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Money market accounts and certificates of deposit (CDs) can offer competitive interest rates and features, but they’re completely different products. Your choice between the two may affect how you access your money, the interest rate you’ll earn and more.
What’s the difference between money markets and CDs?
A few key differences to be aware of before choosing where to put your savings:
|Money market||Certificate of deposit|
|About||Interest-bearing deposit account that provides flexible access to your money with check and debit capabilities||Locks in a fixed interest rate for a fixed amount of time and charges a penalty for withdrawing your money early|
|Interest||Up to 2.45%||Up to 3.1%|
|Eligible for FDIC insurance||Yes||Yes|
|Minimum deposit||Up to $25,000||Up to $10,000|
|Withdrawal penalty||No — Unless you withdraw more than six times in a month||Yes|
Why do CDs pay more interest than other accounts?
When you deposit money into a CD, your money is locked away until it reaches maturity. And since you’re agreeing to keep your money in the bank for a fixed period of time, the bank is willing to pay you a higher interest rate.
Pros and cons of money market accounts vs. CDs
Money market accounts
- Flexibility. Money market accounts typically come with check-writing abilities and a debit card, giving you access to your money if needed.
- Solid APY. These accounts can pay APYs that are similar to or higher than savings accounts.
- Account features. Some accounts come with features like bill pay, direct deposit and budgeting tools.
- Possible deposit requirements. These accounts can have much higher deposit requirements than CDs.
- Fees. Monthly maintenance fees and other service charges are common with these types of accounts.
- Highest APY. Certificates of deposit can pay some of the highest APYs of all consumer deposit accounts.
- No fees. Unlike most deposit accounts, certificates of deposit don’t have monthly fees or other service charges.
- Encourages saving. With incentives to keep your money in the account and penalties to withdraw, you’re encouraged to keep saving.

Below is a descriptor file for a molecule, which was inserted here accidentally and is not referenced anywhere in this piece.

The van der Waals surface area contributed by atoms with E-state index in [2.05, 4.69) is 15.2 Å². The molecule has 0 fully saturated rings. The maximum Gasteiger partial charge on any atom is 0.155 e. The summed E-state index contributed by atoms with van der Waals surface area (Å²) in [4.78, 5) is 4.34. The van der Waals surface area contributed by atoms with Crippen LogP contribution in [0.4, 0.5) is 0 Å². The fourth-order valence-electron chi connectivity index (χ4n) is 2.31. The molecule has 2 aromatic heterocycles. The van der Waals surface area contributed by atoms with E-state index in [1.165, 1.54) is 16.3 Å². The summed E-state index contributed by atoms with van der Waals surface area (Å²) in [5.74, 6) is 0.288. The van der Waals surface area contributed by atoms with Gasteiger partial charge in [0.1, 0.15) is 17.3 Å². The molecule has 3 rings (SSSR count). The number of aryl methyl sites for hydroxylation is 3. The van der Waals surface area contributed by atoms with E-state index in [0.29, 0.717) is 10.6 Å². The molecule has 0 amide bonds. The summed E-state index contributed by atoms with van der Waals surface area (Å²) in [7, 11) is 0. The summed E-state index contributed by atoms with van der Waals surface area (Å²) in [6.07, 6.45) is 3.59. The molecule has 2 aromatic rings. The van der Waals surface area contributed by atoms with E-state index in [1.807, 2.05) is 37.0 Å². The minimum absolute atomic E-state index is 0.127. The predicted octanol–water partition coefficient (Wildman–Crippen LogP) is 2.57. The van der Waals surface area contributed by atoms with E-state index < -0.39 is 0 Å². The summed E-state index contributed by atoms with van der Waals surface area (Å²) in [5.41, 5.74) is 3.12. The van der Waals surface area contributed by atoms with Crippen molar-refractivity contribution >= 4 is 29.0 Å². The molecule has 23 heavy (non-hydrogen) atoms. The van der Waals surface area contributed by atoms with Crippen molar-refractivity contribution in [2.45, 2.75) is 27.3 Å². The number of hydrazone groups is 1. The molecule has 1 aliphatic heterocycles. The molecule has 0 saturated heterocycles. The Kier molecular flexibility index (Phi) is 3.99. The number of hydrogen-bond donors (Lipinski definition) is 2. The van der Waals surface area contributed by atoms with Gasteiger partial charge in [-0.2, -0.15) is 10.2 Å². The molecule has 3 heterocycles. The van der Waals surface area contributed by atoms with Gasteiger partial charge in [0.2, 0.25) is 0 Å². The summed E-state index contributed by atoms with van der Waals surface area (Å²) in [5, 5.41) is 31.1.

- No account features. Unlike most deposit accounts, CDs don’t come with features like bill pay or direct deposit.
- Possible deposit requirements. Most require a minimum deposit of at least $500 to $1,000 to open.
- Limited access. You won’t be able to access the money in your account unless you’re willing to pay a penalty.
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How to compare money market accounts vs. CDs
When comparing your options, consider these factors that could affect how you save:
- Interest rates. You’ll generally earn higher interest rates with CDs, but consider whether that extra interest is worth restricted access to your money.
- Deposit requirements. Money market accounts generally have higher deposit requirements than CDs, though they can vary significantly.
- Features. While CDs generally have higher interest rates, they won’t offer perks and benefits like money market accounts might.
- Fees. CDs don’t typically have fees, whereas money market accounts could have service fees, overdraft charges, excess withdrawal fees and more.
- Access. Money market accounts offer far more access than certificates of deposit.
- Security. Both of these accounts are eligible for FDIC deposit insurance, but only if the issuing bank is covered.
Certificates of deposit often offer higher interest rates than money market accounts, but restrict access to you money. Money market accounts, on the other hand, may offer more general flexibility. Compare both options to find out which is right for you.
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